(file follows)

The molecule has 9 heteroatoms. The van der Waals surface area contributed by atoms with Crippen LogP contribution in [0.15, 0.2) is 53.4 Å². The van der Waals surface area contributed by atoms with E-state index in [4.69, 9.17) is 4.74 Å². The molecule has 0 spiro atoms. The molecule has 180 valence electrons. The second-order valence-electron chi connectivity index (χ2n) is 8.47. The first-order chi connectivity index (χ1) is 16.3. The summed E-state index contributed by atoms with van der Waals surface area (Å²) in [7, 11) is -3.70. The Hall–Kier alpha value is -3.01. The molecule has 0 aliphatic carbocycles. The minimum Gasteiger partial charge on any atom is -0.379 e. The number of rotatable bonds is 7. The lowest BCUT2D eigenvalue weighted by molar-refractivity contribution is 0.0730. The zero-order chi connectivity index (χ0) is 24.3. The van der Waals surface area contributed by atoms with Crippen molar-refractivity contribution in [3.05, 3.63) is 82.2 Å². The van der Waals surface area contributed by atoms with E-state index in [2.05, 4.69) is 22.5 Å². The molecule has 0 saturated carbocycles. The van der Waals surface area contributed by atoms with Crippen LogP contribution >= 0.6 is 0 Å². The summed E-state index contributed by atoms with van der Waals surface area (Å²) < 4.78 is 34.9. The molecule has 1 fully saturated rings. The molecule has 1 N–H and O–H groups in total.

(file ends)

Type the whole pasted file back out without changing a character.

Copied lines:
The molecule has 9 heteroatoms. The van der Waals surface area contributed by atoms with Crippen LogP contribution in [0.15, 0.2) is 53.4 Å². The van der Waals surface area contributed by atoms with E-state index in [4.69, 9.17) is 4.74 Å². The molecule has 0 spiro atoms. The molecule has 180 valence electrons. The second-order valence-electron chi connectivity index (χ2n) is 8.47. The first-order chi connectivity index (χ1) is 16.3. The summed E-state index contributed by atoms with van der Waals surface area (Å²) in [7, 11) is -3.70. The Hall–Kier alpha value is -3.01. The molecule has 0 aliphatic carbocycles. The minimum Gasteiger partial charge on any atom is -0.379 e. The number of rotatable bonds is 7. The lowest BCUT2D eigenvalue weighted by molar-refractivity contribution is 0.0730. The zero-order chi connectivity index (χ0) is 24.3. The van der Waals surface area contributed by atoms with Crippen molar-refractivity contribution in [3.05, 3.63) is 82.2 Å². The van der Waals surface area contributed by atoms with E-state index in [2.05, 4.69) is 22.5 Å². The molecule has 0 saturated carbocycles. The van der Waals surface area contributed by atoms with Crippen LogP contribution >= 0.6 is 0 Å². The summed E-state index contributed by atoms with van der Waals surface area (Å²) < 4.78 is 34.9. The molecule has 1 fully saturated rings. The molecule has 1 N–H and O–H groups in total.